How Do I Become An Advocate? - Advocacy Training

Firstly it may be useful for you to attend our Unit 201 open access course in London to get an idea of what advocacy is and whether or not it’s right for you.

See more information at: Unit 201: Introduction to Advocacy.

Attending the training and achieving the accredited City & Guilds certificate will show prospective employers that you have explored your interest in the field and have achieved official recognition for your knowledge and understanding of the role.

Most advocacy job opportunities specify that having previous experience in advocacy is desirable but not essential, so if you can show you have sufficient transferable skills you will still be in with a chance.

Transferable skills include:

  • Excellent communication skills
  • Experience of working with seldom heard groups or individual with additional learning, communication or comprehension needs e.g. people with learning difficulties, older people, those with significant communication difficulties
  • Ability to build a positive rapport
  • Can distinguish between your own and other’s views and needs
  • Good level of education
  • Able to treat people with dignity and respect
  • PC and internet skills
  • Experience of working with a range of other professionals in the social and care sector
  • Committed to equal opportunities
  • Good organisational and time management skills
  • Able to respond to challenges and conflict in a positive way

 

The above list is not exhaustive but if you feel your past experience could meet some or all of the criteria above then the next step would be to look at what opportunities there are for you.

You can gain advocacy experience through volunteering. Visit the seAp Volunteering webpage for details on how to contact your local office for more details.

Other advocacy organisations also provide volunteering opportunities; try getting in touch with your local advocacy provider(s) directly to express your interest.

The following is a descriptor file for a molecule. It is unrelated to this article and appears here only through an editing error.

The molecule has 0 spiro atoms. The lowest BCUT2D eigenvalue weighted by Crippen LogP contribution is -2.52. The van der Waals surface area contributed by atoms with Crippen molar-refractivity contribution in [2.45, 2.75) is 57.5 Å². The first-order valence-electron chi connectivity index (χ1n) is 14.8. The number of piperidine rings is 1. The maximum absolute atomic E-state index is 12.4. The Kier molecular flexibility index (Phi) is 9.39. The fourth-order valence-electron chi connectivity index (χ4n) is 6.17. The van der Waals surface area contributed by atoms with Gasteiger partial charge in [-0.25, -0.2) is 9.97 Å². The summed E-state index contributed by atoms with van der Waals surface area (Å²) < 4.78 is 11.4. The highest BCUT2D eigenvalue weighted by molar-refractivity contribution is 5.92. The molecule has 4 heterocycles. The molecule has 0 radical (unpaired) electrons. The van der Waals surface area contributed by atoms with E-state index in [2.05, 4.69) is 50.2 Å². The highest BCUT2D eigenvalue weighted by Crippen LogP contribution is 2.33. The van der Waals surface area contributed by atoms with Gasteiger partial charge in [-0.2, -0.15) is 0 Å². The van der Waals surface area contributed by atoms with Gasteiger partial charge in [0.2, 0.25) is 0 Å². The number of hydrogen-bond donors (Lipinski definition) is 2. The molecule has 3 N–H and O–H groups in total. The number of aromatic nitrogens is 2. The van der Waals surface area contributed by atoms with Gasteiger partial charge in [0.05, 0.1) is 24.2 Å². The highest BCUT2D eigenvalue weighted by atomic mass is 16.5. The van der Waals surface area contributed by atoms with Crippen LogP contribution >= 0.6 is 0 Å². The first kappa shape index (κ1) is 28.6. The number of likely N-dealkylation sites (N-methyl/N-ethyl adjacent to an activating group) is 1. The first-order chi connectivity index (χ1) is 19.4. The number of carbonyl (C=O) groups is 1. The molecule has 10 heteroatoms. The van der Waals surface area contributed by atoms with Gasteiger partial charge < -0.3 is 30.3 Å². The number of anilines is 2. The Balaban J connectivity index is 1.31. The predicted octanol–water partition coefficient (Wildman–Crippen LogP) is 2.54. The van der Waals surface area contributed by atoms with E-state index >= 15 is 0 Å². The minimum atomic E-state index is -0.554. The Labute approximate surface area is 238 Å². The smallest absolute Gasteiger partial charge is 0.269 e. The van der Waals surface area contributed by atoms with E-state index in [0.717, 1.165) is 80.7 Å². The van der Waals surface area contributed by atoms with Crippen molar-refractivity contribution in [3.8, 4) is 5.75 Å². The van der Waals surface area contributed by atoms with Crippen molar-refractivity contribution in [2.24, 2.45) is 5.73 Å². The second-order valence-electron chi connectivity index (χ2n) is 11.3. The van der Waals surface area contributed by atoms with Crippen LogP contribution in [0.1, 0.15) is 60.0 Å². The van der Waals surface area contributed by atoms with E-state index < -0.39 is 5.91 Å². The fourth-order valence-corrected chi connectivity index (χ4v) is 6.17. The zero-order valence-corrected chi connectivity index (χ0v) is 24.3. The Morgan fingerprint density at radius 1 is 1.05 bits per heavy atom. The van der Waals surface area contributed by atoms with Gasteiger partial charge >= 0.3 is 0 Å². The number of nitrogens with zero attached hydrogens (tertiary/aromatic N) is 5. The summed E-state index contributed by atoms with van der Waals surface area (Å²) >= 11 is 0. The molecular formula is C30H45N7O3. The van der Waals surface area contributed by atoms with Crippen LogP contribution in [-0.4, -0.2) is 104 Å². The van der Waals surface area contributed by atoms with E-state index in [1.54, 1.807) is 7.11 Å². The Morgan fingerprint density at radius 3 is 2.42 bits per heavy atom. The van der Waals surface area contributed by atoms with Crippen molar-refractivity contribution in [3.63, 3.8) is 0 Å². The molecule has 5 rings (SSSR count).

Paid advocacy positions will also be available from time to time and it’s worth finding out who your local advocacy organisations are to see if they have any vacancies.

Perhaps contact them directly to ask if any positions are due to be advertised soon: outline your transferable skills and ask that they keep you on record for any future posts.

You do not need to have the QIA in order to gain an advocacy role, indeed achieving the QIA will not be possible until you are practising as an advocate, as the portfolio requires evidence of advocacy practice and competence.

If you are successful in obtaining a paid advocacy post, employers are often willing to fund the full qualification as you work and most will want you to express commitment to undertaking the qualification once in post.

Most commissioners require that advocates hold or are working towards the Qualification in Independent Advocacy (QIA) so once in post it is very likely that you will need to complete it.

If you are currently working as an advocate and already hold the qualification, you can expand your knowledge and practice competence by completing any of the standalone specialist units available. You can also continue your professional development by arranging for you and your colleagues (6-12 per day) to receive bespoke, in-house CPD training on many topics relating to advocacy (see Our Courses).

Please feel free to Contact Us with any questions you have or to discuss any bespoke training needs.

Other information you may find useful